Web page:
The team had plenty of hydration breaks, and shared our stories over a lunch featuring po’ boy sandwiches in the shade of the neighboring house; still abandoned and still marked with “X”. We were all business continuity planners from financial services, health care and technology providers. We were from across the US, Canada, China, and Colombia. We started the day as professional colleagues, but ended it as friends and trusted workmates. We took a group photo at the end of the day that the homeowner says will hang in his new home. It’s an enduring legacy of recovery. I am sure the homeowner never heard of DRI before that day, but that he would never forget us when we left.

So, what has DRI done for you lately? Don’t just ask the Ninth Ward homeowner, but ask the people at New Orleans’ Second Harvest. While we were laboring under the hot sun, 20 others thought they had the plum job of sorting food at this food bank. Guess what, no air conditioning! Well, I heard giggles and stories of “Lucy and Ethel” like antics as they tried to keep pace with the food coming down the sorting conveyor. The sorting brigade completed their work so that everything was done, and food found its way to the needy.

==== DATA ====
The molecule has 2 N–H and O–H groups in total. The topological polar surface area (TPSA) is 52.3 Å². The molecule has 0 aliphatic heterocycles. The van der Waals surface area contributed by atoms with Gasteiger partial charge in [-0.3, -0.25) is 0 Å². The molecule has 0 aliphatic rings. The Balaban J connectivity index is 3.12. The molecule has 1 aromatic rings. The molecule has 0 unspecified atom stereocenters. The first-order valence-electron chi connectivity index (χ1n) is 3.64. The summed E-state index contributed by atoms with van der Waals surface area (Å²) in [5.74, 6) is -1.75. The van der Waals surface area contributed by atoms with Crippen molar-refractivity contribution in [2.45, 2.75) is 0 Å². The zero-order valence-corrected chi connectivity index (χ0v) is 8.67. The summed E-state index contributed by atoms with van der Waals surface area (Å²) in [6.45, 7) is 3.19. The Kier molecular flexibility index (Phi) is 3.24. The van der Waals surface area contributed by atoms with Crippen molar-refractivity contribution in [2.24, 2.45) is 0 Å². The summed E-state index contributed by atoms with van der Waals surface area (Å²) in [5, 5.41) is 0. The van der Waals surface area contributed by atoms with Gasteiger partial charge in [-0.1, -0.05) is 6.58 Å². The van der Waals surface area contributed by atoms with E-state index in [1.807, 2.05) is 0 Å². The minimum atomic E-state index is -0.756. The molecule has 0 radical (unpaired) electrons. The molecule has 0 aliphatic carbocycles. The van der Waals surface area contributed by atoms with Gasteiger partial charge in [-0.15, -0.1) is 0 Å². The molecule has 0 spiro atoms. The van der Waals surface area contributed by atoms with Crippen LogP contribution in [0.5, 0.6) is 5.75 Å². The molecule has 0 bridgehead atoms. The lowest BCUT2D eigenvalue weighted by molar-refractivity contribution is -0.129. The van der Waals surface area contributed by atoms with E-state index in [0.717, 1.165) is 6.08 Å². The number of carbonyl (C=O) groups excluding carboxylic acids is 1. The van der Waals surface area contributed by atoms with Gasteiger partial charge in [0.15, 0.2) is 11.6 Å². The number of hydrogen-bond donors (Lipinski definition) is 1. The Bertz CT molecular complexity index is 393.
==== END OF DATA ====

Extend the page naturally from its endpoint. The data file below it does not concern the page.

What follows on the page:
So what has DRI done for you lately? It’s more than just sweat and work. The DRI Foundation paid the $25 per person registration fee with Habitat for Humanity so that we could have the privilege of work. Seven years after the catastrophe, donations have trickled
down, and there are not enough funds to pay for insurance, procure tools and materials, and keep the pace of rebuilding active. Both houses adjacent to our Ninth Ward homeowner are still abandoned. Recovery is needed until New Orleans reaches that state of normalcy.

So, what has DRI done for me lately? Well, business continuity and disaster recovery planning is now real. Risk analysis, BIAs, DRPs, and testing are all necessary for a recoverable organization; yet our profession remains abstract. Our profession is absolutely necessary towards building a resilient society. Yet, watch the haze appear in the eyes of family and friends when you explain exactly what you do for a living. Now I can do my work in the context of real recovery. DRI provides me education and certification in my profession, but now balances the advantage of my work with sunburn and blisters to keep me grounded. I treasure my certification and my blisters together. They make me a total person, and contribute to the moral justification for business continuity.   Through DRI and the DRI Foundation, we do our work in business continuity planning, and help those impacted by disaster, because it is the right thing to do.

 

Daniel Mikulsky is a Business Continuity Professional with over 20 years in Business Continuity and Disaster Recovery Planning. He is certified by the Disaster Recovery Institute (DRI) as a Master Business Continuity Planner (MBCP). He is a writer and featured speaker for the profession, and a consummate mentor and instructor for Business Continuity Planners that seek certification and professional growth in their craft.